American Lung Association

Air pollution from coal-fired power plants, industrial activities, and cars contributes to asthma and other health problems in the St. Louis area.
Syracuse University News Services

The American Lung Association says a data collection glitch in Illinois means it can’t determine whether air quality in the city of St. Louis has worsened.

Child receiving asthma treatment.
Kristy Faith via Flickr

St. Louis area pediatricians will soon have help managing asthma care for their patients. The American Lung Association is implementing a program here to improve the system that primary care clinics use to identify and treat the disease.

ozone air pollution St. Louis
Missouri Department of Natural Resources

A new report by the American Lung Association finds that the St. Louis metro area still

has high levels of ozone pollution, the main ingredient in smog.

The annual State of the Air report ranked St. Louis 13th out of 217 metro areas in the country for ozone pollution. That’s worse than St. Louis performed in last year’s report, although the trend over recent decades has been gradual improvement.

Missouri Department of Natural Resources

A report released today by the American Lung Association shows that air pollution in the St. Louis region has recently increased.

The annual report ranks the St. Louis area 12th worst among U.S. metropolitan regions for particulate pollution and 25th for ground-level ozone, the main component of smog.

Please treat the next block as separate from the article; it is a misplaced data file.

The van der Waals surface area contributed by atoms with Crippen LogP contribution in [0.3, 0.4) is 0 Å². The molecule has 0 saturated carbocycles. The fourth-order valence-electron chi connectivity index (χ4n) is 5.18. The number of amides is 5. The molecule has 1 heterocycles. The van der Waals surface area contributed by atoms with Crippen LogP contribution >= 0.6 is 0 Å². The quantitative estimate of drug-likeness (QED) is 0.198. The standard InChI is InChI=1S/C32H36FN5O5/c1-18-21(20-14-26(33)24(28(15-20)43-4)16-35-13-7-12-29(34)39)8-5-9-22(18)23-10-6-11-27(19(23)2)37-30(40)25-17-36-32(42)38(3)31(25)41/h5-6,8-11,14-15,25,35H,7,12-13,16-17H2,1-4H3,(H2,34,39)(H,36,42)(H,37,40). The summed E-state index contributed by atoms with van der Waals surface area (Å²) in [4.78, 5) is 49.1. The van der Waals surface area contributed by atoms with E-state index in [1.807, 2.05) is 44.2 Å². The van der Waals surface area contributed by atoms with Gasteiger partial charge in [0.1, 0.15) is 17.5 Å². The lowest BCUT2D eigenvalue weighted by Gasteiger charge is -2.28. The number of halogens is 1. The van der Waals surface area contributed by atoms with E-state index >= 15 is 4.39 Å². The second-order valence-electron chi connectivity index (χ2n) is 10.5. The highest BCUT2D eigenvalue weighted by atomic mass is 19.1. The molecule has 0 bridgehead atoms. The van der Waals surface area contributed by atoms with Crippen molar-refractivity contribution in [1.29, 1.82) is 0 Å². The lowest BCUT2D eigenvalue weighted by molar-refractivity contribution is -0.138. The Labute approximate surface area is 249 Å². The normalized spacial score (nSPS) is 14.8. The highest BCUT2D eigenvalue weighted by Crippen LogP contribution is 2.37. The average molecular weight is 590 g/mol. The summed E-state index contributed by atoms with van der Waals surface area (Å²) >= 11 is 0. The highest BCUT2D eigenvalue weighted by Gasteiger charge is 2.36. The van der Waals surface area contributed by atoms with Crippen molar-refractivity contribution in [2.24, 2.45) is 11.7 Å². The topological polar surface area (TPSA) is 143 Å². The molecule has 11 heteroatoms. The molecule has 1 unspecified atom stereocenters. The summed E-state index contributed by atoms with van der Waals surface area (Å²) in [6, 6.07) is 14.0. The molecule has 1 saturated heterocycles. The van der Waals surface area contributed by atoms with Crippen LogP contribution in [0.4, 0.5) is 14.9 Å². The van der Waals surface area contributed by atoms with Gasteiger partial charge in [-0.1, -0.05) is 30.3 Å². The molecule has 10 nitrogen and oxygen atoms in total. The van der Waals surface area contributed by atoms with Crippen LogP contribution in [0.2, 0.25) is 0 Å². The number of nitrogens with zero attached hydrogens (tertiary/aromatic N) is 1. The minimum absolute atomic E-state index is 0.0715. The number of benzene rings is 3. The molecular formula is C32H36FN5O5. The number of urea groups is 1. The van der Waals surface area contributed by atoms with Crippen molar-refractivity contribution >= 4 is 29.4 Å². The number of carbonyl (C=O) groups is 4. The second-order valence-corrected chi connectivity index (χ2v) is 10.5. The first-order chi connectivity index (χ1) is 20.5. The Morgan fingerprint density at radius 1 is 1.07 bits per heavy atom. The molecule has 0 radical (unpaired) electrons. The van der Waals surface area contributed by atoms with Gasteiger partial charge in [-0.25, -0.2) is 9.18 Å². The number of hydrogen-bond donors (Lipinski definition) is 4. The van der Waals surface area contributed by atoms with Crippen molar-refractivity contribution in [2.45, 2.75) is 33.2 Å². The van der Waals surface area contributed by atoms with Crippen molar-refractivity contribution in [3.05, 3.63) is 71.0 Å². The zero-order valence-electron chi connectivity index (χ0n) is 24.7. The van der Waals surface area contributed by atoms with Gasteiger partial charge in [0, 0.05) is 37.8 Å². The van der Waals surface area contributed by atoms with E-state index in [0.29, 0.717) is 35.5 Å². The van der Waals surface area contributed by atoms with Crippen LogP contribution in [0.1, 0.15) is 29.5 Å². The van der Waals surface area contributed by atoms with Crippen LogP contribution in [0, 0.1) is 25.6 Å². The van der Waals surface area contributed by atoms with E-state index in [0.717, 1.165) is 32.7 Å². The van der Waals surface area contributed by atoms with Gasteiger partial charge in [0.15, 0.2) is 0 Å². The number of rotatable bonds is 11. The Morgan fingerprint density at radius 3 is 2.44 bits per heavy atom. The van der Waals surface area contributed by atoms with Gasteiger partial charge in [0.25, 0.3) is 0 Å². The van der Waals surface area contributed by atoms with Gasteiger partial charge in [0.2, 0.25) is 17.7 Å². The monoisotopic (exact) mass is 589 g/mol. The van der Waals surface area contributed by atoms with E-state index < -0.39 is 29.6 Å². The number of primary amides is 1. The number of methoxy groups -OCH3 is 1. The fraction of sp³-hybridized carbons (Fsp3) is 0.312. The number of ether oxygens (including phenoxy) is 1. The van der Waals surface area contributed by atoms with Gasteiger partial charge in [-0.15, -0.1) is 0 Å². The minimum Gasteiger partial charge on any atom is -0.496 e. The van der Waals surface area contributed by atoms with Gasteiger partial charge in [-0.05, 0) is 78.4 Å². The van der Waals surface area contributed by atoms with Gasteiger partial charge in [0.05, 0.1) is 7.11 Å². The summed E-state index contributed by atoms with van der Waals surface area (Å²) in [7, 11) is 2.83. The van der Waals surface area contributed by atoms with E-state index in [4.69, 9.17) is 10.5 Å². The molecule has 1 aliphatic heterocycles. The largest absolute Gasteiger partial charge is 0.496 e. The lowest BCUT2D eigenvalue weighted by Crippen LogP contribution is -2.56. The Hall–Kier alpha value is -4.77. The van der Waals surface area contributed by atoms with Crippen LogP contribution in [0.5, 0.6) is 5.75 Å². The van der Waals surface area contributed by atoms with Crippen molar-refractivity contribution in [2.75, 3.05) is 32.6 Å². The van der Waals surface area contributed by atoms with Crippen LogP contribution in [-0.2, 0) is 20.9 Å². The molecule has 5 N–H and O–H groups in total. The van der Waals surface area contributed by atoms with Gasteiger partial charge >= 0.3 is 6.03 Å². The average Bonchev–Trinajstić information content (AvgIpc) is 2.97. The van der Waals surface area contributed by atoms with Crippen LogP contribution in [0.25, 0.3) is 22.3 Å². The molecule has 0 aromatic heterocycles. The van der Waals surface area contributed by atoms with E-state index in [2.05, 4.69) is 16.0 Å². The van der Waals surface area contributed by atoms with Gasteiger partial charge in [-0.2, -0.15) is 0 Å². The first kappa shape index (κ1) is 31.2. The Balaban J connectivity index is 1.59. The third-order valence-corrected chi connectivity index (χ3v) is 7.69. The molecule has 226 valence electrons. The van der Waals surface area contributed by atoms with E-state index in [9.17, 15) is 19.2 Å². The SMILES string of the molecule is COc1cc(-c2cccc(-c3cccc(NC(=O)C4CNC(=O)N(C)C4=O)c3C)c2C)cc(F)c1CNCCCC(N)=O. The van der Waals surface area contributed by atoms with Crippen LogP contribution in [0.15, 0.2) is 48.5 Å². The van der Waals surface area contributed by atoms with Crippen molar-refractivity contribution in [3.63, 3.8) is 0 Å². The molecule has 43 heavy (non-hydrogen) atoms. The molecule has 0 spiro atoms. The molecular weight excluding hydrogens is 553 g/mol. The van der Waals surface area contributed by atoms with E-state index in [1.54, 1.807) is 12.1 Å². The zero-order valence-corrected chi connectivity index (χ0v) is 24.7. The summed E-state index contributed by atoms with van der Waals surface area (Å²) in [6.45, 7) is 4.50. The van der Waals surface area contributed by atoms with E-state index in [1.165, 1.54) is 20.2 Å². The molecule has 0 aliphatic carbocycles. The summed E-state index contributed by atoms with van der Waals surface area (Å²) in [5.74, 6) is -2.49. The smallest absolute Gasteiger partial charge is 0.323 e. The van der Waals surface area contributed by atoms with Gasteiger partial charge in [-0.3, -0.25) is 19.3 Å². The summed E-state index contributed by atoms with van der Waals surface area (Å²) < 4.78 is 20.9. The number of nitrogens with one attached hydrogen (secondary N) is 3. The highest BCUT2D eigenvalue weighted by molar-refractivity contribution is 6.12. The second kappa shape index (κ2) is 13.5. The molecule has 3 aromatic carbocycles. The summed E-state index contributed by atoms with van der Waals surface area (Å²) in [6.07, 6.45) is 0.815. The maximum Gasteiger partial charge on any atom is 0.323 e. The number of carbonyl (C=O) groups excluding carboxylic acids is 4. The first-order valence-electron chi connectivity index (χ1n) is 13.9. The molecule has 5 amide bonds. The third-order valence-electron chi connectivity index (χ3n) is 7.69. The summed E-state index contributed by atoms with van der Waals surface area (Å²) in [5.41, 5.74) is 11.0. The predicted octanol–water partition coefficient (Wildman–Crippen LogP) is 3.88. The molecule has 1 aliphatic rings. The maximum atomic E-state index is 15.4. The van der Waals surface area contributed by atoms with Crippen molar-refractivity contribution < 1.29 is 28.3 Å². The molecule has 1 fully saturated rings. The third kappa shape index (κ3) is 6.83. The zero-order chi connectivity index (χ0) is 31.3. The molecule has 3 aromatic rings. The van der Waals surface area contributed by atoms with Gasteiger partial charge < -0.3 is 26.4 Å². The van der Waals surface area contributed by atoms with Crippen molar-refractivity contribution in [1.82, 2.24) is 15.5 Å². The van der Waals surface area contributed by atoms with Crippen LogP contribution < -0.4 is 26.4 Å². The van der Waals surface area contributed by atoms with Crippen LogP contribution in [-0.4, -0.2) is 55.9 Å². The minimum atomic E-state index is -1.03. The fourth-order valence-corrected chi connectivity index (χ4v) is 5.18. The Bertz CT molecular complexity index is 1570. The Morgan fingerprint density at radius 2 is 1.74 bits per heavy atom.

Susannah Fuchs is the Senior Director of Environmental Health for the American Lung Association’s Plains-Gulf Region, which includes Missouri.

(Via Flickr/meddygarnet)

A new report by the American Lung Association puts Missouri near the bottom of the list when it comes to state tobacco control policies.

The report grades states according to their spending on tobacco prevention and control programs, smoke-free air laws, cigarette taxes, and coverage of programs to help smokers quit.

Missouri was one of six states to receive an “F” grade in all four categories.

(Missouri Department of Natural Resources photo)

It's getting warmer in St. Louis and that means the issue of the region's air quality returns to the forefront.

Historically, the area has had pretty poor ozone levels. (Ozone is the main ingredient of urban smog that can be a significant health hazard, particularly for children with asthma.) Susannah Fuchs with the American Lung Association says the region’s air quality has gotten better but it still needs work.